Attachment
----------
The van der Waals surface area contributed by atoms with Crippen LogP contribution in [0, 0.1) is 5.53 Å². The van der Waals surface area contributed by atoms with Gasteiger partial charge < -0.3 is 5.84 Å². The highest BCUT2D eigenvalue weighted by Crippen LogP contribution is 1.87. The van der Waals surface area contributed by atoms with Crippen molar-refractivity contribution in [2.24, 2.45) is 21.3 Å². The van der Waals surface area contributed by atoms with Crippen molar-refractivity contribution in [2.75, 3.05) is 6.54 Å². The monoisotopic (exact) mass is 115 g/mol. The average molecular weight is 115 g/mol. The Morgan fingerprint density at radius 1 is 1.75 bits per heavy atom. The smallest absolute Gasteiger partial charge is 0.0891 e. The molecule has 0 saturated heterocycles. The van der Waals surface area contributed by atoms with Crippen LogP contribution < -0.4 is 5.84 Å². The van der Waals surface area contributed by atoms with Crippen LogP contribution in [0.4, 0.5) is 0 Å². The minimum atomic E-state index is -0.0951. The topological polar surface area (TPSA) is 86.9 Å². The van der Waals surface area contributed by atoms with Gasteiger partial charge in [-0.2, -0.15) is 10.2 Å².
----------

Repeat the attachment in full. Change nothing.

The van der Waals surface area contributed by atoms with Crippen LogP contribution in [0, 0.1) is 5.53 Å². The van der Waals surface area contributed by atoms with Gasteiger partial charge < -0.3 is 5.84 Å². The highest BCUT2D eigenvalue weighted by Crippen LogP contribution is 1.87. The van der Waals surface area contributed by atoms with Crippen molar-refractivity contribution in [2.24, 2.45) is 21.3 Å². The van der Waals surface area contributed by atoms with Crippen molar-refractivity contribution in [2.75, 3.05) is 6.54 Å². The monoisotopic (exact) mass is 115 g/mol. The average molecular weight is 115 g/mol. The Morgan fingerprint density at radius 1 is 1.75 bits per heavy atom. The smallest absolute Gasteiger partial charge is 0.0891 e. The molecule has 0 saturated heterocycles. The van der Waals surface area contributed by atoms with Crippen LogP contribution < -0.4 is 5.84 Å². The van der Waals surface area contributed by atoms with Crippen LogP contribution in [0.4, 0.5) is 0 Å². The minimum atomic E-state index is -0.0951. The topological polar surface area (TPSA) is 86.9 Å². The van der Waals surface area contributed by atoms with Gasteiger partial charge in [-0.2, -0.15) is 10.2 Å².